In this photo taken Oct. 31, 2011, central Illinois farmer Dale Hadden climbs onto a combine on the family farm near Jacksonville, Ill. (AP Photo/Seth Perlman)
NASHVILLE, Tenn. (AP) -- With most of the harvest completed in Tennessee, farmers lament the loss of corn, but say timely rains that began in midsummer saved most other crops.
Cotton is expected to finish among the best per-acre yields ever.
In Portland, farmer Willis Jepson said soybeans made 55 bushels per acre -- 15 bushels more than usual. Still, the farm lost $500,000 in corn.
University of Tennessee burley tobacco specialist Dr. Paul Denton said 2012 is shaping up to be the most profitable year since the 2004 buyout that ended government price supports.
Tom Womack, a spokesman for the Tennessee Department of Agriculture, said how well farmers recovered from a torrid and parched June depended a lot on where their fields were.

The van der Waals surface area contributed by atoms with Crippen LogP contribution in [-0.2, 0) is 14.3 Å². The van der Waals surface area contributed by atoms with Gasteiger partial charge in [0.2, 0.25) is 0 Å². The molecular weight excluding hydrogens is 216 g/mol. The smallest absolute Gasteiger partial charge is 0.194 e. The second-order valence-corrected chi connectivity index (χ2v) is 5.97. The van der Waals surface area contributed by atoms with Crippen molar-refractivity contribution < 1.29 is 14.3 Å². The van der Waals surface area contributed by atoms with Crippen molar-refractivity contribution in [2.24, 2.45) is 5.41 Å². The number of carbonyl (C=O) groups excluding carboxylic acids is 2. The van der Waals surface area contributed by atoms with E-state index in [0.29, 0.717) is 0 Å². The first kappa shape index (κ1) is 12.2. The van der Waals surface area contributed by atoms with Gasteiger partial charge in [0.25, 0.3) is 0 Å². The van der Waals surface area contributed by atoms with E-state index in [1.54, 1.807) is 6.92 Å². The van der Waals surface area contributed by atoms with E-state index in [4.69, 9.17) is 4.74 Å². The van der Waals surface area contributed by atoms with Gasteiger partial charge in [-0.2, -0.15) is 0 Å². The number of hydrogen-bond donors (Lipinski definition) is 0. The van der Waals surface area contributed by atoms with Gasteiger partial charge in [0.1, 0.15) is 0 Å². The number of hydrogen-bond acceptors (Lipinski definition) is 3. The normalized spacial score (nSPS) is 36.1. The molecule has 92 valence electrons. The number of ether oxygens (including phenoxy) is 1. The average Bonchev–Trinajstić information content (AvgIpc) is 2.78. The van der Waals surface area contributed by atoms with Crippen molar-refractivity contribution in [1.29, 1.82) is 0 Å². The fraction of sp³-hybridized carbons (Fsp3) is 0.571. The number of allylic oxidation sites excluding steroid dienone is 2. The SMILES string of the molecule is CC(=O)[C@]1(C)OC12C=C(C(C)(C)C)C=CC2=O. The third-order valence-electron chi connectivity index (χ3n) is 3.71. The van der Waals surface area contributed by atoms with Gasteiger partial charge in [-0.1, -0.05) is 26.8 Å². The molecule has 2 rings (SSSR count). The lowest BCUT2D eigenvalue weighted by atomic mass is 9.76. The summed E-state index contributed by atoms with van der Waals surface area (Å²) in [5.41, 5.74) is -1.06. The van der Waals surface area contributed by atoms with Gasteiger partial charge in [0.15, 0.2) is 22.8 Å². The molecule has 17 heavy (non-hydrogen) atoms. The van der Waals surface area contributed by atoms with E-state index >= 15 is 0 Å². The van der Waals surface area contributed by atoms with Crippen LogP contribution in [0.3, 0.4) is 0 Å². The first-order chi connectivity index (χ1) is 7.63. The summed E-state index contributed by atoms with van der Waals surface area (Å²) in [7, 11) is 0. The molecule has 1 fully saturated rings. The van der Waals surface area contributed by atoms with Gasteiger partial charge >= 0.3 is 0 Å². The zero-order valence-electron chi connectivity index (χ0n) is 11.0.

To comment, the following rules must be followed:
Comments may be monitored for inappropriate content, but the station is under no legal obligation to do so.
If you believe a comment violates the above rules, please use the Flagging Tool to alert a Moderator.
Flagging does not guarantee removal.
Multiple violations may result in account suspension.
Decisions to suspend or unsuspend accounts are made by Station Moderators.
Links require admin approval before posting.
Questions may be sent to firstname.lastname@example.org. Please provide detailed information.